At its worst at times, things like slavery and genocide have come as a result of people not knowing the Bible well. Scripture has also at times been used by people to manipulate others and justify sinful behavior. We must not forget that not only people who want to love and serve God know the Bible, others know the Bible as well. In the tempting of Jesus, we see this occur. In Matthew 4, as Jesus was being tempted, in verse 5, “Then the devil took him to the holy city and set him on the pinnacle of the temple and said to him, “If you are the son of God, throw yourself down, for it is written,” and he quotes the Bible, “He will command his angels concerning you, and,” again, quoting the Bible, “On their hands, they will bear you up, lest you strike your foot against a stone.” And Jesus said to him, again, it is written, quoting the Bible, “You shall not put the Lord your God to the test.” If the devil uses Scripture, anyone can.
So as disciples we must learn what the Bible says in order to discern good and right application, and we can stand against wrong use of scripture with the right use of scripture, just as Jesus did. In Romans 16:17-18, “I appeal to you brothers and sisters to watch out for those who cause divisions and create obstacles contrary to the doctrine that you have been taught, avoid them, for such persons do not serve our Lord Christ, but their own appetites, and by smooth talk and flattery they deceive the hearts of the naive.” As much as I don’t like to say this, there are people who delight in dividing the church for their own agenda. I don’t like to see myself as naive or prone to conspiracy theories, I try to give people the benefit of the doubt and trust rather than distrust anybody. However, there are people who are more than willing to do whatever it takes and say whatever they must, in order to accomplish what they want from trusting believers.
But if we pursue God in His wisdom, in the form of sound doctrine, we see what comes from that. In James 3:17-18, “But the wisdom from above is first pure, then peaceable, gentle, open to reason, full of mercy and good fruits, impartial and sincere, and a harvest of righteousness is sown in peace by those who make peace.” I love that. The idea of being open to reason, full of mercy, being impartial and sincere, and that idea of harvesting what is right, bringing about peace as we seek to make peace. So let’s seek after sound doctrine and good theology that comes from knowing God’s Word and applying it to our lives. The world needs people who make peace and are open to reason, full of mercy, whose lives bear good fruit, can be impartial and sincere in showing love, whose lives bring forth a harvest of what is right.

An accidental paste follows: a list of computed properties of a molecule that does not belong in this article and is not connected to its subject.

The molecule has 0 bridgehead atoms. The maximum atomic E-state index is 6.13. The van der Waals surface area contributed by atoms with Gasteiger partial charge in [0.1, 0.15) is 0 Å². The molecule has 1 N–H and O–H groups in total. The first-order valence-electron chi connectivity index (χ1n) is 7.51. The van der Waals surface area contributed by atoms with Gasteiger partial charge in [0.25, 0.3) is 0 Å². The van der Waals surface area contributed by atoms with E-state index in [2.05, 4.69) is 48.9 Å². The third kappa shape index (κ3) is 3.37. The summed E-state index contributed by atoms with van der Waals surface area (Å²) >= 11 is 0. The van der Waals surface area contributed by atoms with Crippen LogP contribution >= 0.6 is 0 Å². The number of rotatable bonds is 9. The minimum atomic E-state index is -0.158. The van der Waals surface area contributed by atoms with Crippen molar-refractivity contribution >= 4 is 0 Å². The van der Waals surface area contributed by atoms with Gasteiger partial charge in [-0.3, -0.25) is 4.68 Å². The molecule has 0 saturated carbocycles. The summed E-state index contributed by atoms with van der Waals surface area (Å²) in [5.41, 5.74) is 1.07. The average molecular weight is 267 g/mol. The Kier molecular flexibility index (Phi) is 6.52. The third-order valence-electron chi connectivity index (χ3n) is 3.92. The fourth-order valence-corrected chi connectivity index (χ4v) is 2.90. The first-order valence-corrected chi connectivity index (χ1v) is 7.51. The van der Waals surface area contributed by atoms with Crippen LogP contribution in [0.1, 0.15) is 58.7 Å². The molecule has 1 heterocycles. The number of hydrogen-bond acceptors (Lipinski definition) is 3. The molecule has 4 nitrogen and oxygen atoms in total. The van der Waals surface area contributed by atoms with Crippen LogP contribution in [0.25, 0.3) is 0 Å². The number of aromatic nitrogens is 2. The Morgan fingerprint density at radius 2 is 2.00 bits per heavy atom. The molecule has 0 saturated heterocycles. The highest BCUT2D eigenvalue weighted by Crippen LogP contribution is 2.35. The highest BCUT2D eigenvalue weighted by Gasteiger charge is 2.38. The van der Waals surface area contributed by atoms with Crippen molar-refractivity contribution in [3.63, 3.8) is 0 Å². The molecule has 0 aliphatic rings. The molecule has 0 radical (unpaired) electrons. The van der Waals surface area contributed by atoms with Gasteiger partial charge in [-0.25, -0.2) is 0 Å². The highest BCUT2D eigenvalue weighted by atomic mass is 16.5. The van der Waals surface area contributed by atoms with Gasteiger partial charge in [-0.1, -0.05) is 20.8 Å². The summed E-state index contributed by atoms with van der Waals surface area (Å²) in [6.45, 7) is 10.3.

In a moment I’m going to pray, and then we’ll hop over to our Zoom conversation. The link will be in the chat. If you’re watching this after its original airing, or if you’re unable to join us for the conversation tonight, this is meant to be gone through in community. Faith trackers, disciples, always walk things out at least in pairs. So join us for the conversation if you can, or find another person or a group of people to embark on this journey together. Our primary goal is that these teachings would be a tool that can help us dig into these key areas of growth as a disciple of Jesus but also be a place in which we can ask questions and grow as we move together as a community. So let’s pray, and then we’ll hop over.
Lord, thank you that your word is a lamp unto our feet and a light into our path, and we call this Faith Track because of that way. There is a path for us to follow, a track for us to be on. You said you are the way, the truth, and the life. That no one comes to the Father except through you. Lord, help us to walk the walk of the disciple, as students of yours, help us to build our lives upon a foundation of your truth so that when the inevitable storms of life come, that we would find our lives secure in you, here and beyond.
Lord, I pray that the fruit of our lives would be of that peacemaking, Lord, the people that can love well, to be open-minded and adaptive and caring. So that when we hear things, Lord, we can discern what is good, true, and right in you. But still love those who are wrestling with things of the world, or maybe you’ve been trying to deceive people, we can respond to that in a way that’s not drawn in, but with mercy, grace, and love as well.
And so Lord, we invite you into our conversations, help us to apply wisdom to our lives, and thank you that you said you delight in giving wisdom to those who ask. So we ask for your wisdom and just pray for your blessing over the Zoom conversation and all of our conversations with friends and family going forward as well. We just pray this in Jesus name, amen. So have a great week, we hope to see you next Wednesday, and please join us for the Zoom call if you can. God bless.